Custom IP per page

In certain situations, you may require a unique proxy IP address for each page or navigation within your Puppeteer script. This need arises when you want to simulate multiple users or sessions with different IP addresses, or when you want to avoid IP rate limits on certain websites. The puppeteer-page-proxy library offers a solution for precisely this scenario. It allows you to assign unique proxy configurations to individual pages within your Puppeteer script, giving you granular control over IP address used for each web interaction.

To get started, you need to install the puppeteer-page-proxy library using npm:

In your Puppeteer script, import the puppeteer-page-proxy library as shown below:

Initialize your Puppeteer browser and create one or more page instances as needed.

Utilize the puppeteerPageProxy function to set a custom proxy for each page individually. For example:

Replace http://proxy1-ip:port and http://proxy2-ip:port with the actual proxy server details you want to use for each page.

Setting up proxy-chain

For highly complex proxy setups, such as chaining multiple proxies together, the proxy-chain library provides the necessary functionalities such as:

  • Multi-layer Proxy Chains: When you need to route your requests through multiple proxy layers, this library can be useful for obscuring your origin and enhancing anonymity.
  • Proxy Tunneling: The library provides additional layers of security to tunnel requests through intermediate proxies before reaching the final target.

Install the proxy-chain library using npm as shown below:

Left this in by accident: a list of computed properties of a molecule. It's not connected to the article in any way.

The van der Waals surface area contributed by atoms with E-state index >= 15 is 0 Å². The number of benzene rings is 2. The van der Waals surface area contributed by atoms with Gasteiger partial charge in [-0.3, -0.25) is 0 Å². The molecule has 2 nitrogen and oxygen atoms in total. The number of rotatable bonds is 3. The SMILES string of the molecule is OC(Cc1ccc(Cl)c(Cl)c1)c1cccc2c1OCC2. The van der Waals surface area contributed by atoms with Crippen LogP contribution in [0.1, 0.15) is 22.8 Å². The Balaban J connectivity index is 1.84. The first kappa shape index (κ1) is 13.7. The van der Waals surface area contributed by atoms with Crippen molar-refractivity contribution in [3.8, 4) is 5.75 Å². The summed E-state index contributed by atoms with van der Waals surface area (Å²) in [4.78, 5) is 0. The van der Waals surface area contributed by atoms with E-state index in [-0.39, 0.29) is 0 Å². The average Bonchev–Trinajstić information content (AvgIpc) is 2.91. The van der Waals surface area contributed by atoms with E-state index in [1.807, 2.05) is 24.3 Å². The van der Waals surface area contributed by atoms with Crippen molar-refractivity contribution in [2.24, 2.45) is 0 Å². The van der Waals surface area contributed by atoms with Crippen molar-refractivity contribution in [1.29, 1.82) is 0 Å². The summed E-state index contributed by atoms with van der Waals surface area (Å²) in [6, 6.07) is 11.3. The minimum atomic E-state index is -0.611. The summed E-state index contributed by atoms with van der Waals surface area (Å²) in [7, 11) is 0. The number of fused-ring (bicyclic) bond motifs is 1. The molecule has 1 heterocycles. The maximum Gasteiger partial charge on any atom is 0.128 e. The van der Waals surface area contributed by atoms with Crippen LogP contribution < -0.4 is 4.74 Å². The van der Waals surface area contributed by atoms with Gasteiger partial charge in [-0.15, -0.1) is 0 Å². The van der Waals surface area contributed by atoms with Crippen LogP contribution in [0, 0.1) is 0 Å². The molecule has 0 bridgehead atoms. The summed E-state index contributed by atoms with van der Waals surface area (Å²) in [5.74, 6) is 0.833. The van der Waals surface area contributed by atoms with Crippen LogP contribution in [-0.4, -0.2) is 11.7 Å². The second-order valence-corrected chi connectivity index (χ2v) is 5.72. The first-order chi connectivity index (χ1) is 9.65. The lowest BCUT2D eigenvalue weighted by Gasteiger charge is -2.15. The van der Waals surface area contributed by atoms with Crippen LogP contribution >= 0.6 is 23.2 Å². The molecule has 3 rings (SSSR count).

You can implement a custom proxy chaining solution using proxy-chain in your Puppeteer script, configuring it according to your specific use case. Detailed setup can vary significantly based on the complexity of your proxy chain. Here’s an example of a simple proxy chaining configuration to help you get started.

Example: Simple Proxy Chain

The below example demonstrates how to set up a basic proxy chain using proxy-chain and Puppeteer. We create a local proxy server and route Puppeteer’s requests through it.

In the above code, we import the proxy-chain library to create a local proxy server on port 8000 within an asynchronous function. We define the proxyUrl that serves as our local proxy server’s URL. Puppeteer is launched with the --proxy-server argument set to proxyUrl, directing all its requests through the local proxy. After Puppeteer operations conclude, the browser instance is closed and the local proxy server is stopped using await server.close()

Fixing common issues

While using Puppeteer for web automation, you may encounter common issues related to the setUserAgent command. These issues can affect how websites respond to your requests and may require specific solutions. Below are some of the typical problems that need to be addressed.

Website not rendering correctly

Issue: After setting a custom user agent with setUserAgent, you notice that certain websites do not render correctly or display expected content.